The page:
VietNamNet Bridge - If universities are given the right to accredit professors and associate professors, Vietnam could see a “professor boom”, experts have warned.


Universities have been struggling for the right to independently grant professorship titles after Ton Duc Thang University announced the appointment of professors and associate professors.

They believe that accrediting professors is the job of universities, not the state, and instead of national professors appointed by the state, there should be professors who implement duties assigned by schools.

While educators still argue, analysts have warned that Vietnam would see a ‘professor boom’ if schools are allowed to accredit professors. This would lead to the so-called ‘professor inflation’, which would not be good for the education sector.

“If the State gives autonomy to schools at this moment, the number of professors will surely soar. This is unacceptable. The national quality of professors must be respected,” said Bui Manh Nhi, chief secretariat of the Vietnam National Professorship Council.

Mai Trong Nhuan, former director of the Hanoi National University, noted that in developed countries, schools have the right to appoint professors themselves, but they always set limits on the number of professors. 

“Many excellent individuals are not accredited to the post of professor simply because there are no vacancies at schools,” he explained.

An official of the state’s professorship council said he worried that schools would not follow strict procedures to accredit professors, which would then lead to ‘professor inflation’. If so, the professorship title would no longer be significant.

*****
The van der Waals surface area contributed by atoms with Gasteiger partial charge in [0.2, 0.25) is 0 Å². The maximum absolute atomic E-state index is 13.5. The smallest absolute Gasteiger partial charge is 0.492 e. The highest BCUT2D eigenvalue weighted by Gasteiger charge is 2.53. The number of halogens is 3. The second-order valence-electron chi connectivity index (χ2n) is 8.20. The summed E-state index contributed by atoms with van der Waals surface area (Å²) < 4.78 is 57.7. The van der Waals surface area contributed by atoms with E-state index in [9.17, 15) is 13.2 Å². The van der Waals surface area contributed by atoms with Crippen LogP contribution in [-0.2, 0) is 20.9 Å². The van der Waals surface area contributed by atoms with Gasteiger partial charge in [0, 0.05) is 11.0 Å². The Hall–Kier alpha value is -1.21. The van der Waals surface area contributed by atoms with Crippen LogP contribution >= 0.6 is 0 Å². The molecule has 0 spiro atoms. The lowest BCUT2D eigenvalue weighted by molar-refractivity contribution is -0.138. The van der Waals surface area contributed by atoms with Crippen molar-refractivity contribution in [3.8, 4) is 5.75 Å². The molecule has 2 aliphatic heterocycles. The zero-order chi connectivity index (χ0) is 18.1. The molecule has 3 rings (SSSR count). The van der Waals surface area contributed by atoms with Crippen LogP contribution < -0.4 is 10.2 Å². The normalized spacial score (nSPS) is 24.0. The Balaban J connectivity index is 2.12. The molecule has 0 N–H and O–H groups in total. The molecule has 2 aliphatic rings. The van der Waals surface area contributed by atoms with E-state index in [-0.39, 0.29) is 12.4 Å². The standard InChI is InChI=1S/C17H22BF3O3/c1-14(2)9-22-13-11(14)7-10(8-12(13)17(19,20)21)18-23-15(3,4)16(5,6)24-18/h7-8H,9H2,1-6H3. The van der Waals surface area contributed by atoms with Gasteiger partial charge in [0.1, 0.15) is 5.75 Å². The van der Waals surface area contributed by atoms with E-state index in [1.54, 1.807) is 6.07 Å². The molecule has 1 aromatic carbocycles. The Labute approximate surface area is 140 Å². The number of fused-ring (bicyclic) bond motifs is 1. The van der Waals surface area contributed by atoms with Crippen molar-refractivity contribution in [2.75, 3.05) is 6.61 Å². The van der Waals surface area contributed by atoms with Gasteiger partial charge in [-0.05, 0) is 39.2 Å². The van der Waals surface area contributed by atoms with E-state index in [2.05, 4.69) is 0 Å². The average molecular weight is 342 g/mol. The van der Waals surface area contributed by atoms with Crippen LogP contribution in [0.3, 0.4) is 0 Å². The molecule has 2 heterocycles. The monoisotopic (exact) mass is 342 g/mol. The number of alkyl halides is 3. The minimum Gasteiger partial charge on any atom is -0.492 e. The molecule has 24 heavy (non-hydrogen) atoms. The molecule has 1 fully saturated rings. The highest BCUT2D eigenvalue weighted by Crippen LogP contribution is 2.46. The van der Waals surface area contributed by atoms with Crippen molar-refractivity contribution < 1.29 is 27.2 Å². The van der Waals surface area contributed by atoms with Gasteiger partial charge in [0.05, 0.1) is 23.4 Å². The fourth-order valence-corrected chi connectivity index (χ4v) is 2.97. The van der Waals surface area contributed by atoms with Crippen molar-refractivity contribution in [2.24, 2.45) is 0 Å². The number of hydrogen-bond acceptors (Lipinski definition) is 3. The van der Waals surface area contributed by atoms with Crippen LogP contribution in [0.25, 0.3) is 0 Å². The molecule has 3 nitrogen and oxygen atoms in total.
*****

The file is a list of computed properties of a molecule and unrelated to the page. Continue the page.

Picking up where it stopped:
The official revealed that of the candidates nominated by schools for the 2015 professorship titles, some candidates got 2.7 score only out of the required minimum score of six.

“Under the current mechanism, professorship titles can be granted only by the national professorship council. If schools also have the right to appoint professors, Vietnam would have an abundance of professors,” he noted, adding that there are more than 300 universities in the country.

Nhuan believes that now is not the right time to give schools, especially the less prestigious and newly founded ones, the right to appoint professors. 

He warned that the schools’ self-appointed professors would not have necessary qualifications and virtues.

“Only when people’s intellectual standards are improved should we allow most prestigious schools to appoint professors. This should be implemented on a trial basis first before it is done on a large scale and under the supervision of the national professorship council,” Nhuan said.

Vu Van Hoa from the Hanoi Business and Technology University also said that the number of professors would ‘mushroom’ in Vietnam if all schools have the right to appoint professors.

“There must be professorship titles granted by the state only,” he said.

Tien Phong